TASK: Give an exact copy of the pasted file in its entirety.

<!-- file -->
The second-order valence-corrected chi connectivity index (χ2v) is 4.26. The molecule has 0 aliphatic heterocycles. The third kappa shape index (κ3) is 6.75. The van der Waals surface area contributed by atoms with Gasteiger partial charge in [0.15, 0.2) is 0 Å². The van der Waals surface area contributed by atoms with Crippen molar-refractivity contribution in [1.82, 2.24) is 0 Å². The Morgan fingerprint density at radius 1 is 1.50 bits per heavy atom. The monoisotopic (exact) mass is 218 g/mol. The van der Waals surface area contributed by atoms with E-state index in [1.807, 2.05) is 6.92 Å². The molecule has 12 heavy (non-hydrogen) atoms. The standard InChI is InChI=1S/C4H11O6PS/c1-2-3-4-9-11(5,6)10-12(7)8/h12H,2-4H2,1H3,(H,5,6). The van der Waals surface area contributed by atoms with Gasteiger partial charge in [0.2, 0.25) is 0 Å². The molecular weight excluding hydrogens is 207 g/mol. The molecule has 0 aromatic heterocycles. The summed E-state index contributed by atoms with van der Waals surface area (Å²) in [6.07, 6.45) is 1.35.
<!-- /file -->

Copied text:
The second-order valence-corrected chi connectivity index (χ2v) is 4.26. The molecule has 0 aliphatic heterocycles. The third kappa shape index (κ3) is 6.75. The van der Waals surface area contributed by atoms with Gasteiger partial charge in [0.15, 0.2) is 0 Å². The van der Waals surface area contributed by atoms with Crippen molar-refractivity contribution in [1.82, 2.24) is 0 Å². The Morgan fingerprint density at radius 1 is 1.50 bits per heavy atom. The monoisotopic (exact) mass is 218 g/mol. The van der Waals surface area contributed by atoms with E-state index in [1.807, 2.05) is 6.92 Å². The molecule has 12 heavy (non-hydrogen) atoms. The standard InChI is InChI=1S/C4H11O6PS/c1-2-3-4-9-11(5,6)10-12(7)8/h12H,2-4H2,1H3,(H,5,6). The van der Waals surface area contributed by atoms with Gasteiger partial charge in [0.2, 0.25) is 0 Å². The molecular weight excluding hydrogens is 207 g/mol. The molecule has 0 aromatic heterocycles. The summed E-state index contributed by atoms with van der Waals surface area (Å²) in [6.07, 6.45) is 1.35.